Raleigh Court, Crystal Palace SE19
Apartment block forming part of Dulwich Wood Park estate; winner of Civic Trust Award 1964
Architect: Austin Vernon & Partners
Year built: 1959
I’ve been contemplating a move to Crystal Palace for a while: it’s leafy, only half an hour from my office, relatively affordable (though probably not for long) and most importantly of all, seems to be peppered with modernist properties such as this Austin Vernon & Partners-designed estate. Raleigh Court is one of seven high-rise apartment blocks clustered on a hilly patch of land halfway between Crystal Palace and Gipsy Hill. The apartment blocks, together with some similar-looking townhouses at the foot of the hill, form part of the Dulwich Wood Park Estate, a collection of developments built in South East London in the late 1950s.
The apartment blocks are not Grade-listed but efforts seem to have been made (most likely by the Dulwich Estate which owns and maintains the Dulwich Wood Park Estate and a militant Residents’ Association) to preserve the original character of the grounds and the exterior facing elements of the flats: there’s a notable absence of uPVC windows and things like door fittings appear to be original. The heavily stylised communal areas, decorated in various shades of green, 1950s patterned tiling and teak panelling, have also been preserved but could in all honesty do with a bit of a spruce up: the overall appearance is retro and shabby rather than glamorous. The same goes for the original, slightly juddering 1950s lift.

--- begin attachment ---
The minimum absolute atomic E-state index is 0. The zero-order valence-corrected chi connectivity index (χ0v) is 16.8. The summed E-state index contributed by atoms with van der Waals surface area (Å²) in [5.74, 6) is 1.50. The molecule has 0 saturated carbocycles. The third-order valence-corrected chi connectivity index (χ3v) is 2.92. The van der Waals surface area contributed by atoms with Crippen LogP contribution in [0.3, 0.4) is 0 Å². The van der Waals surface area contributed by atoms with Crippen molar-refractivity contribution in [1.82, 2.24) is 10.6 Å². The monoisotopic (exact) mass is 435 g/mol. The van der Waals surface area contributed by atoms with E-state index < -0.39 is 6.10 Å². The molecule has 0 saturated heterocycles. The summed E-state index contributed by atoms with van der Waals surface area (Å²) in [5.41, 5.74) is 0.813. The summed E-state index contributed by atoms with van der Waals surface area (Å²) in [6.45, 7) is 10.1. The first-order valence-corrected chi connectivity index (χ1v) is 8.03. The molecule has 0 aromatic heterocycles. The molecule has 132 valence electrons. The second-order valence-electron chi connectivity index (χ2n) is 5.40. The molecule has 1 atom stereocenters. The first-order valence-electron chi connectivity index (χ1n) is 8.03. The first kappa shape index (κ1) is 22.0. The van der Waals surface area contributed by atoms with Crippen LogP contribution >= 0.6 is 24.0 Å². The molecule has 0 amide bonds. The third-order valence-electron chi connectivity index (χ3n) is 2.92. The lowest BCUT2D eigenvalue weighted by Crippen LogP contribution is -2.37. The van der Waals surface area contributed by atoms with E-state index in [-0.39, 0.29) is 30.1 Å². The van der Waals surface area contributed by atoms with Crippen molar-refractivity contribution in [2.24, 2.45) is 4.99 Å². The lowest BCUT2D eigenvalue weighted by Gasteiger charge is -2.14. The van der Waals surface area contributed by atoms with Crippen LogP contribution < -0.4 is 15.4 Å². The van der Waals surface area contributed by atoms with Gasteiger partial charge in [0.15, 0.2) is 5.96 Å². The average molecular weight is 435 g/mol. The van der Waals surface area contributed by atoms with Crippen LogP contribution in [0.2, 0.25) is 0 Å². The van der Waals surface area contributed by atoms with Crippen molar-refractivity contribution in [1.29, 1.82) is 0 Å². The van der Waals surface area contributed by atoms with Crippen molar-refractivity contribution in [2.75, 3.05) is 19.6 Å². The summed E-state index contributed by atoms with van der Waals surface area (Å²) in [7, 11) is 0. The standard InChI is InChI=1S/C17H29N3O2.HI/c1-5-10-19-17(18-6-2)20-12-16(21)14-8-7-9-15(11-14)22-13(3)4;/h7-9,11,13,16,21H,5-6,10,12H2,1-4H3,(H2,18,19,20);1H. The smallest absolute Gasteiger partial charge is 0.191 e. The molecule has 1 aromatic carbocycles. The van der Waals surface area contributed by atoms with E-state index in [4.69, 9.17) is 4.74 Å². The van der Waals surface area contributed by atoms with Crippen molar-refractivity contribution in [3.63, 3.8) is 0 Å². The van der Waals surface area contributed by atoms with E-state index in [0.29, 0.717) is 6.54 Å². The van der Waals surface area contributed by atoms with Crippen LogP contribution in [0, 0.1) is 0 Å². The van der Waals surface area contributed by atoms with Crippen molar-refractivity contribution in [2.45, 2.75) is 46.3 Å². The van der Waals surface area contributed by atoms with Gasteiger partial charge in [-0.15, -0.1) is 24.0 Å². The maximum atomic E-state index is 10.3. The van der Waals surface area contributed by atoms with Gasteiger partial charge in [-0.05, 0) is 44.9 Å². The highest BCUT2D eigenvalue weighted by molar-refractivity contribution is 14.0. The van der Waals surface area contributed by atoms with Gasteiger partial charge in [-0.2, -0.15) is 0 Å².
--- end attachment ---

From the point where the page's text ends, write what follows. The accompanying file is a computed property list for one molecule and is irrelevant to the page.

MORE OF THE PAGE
The flat that I viewed was a large 2-bed on the 6th floor. It was laid out in the standard configuration for 2-beds on the estate: entrance hall opening into a large open plan living/dining room with the original steel-framed window spanning almost the entire length of the long wall and bedrooms of equal size at the back of the flat. The original teak flooring and built-in storage were present and correct but the the bathroom suite looked a bit 80s and the kitchen looked a bit early 00s (neither particularly good eras for design). The high ceilings, open layout and large footprint (around 75 sq metres) contributed to an overall sense of space.
The views from this particular flat were a bit of a mixed bag: even though the flat was on the 6th floor and consequently pretty high up, the positioning on the estate meant that there was a direct view into more than one of the other blocks. That said, there was a pretty magnificent view of the hills of Crystal Palace (and beyond) from the living room window – but only from particular angles.
The flat was tenanted at the time of the viewing and was consequently looking a bit careworn but the potential was evident. The website modernistestates.com has featured some flats on the estate with almost exactly the same layout refurbished/restored to their full potential:
Property values, unsurprisingly, have risen exponentially over the past few years (and certainly at a faster rate than properties in my current area). Annoyingly, I would have been able to comfortably afford a flat on the estate at the time I bought my current flat but that’s no longer the case.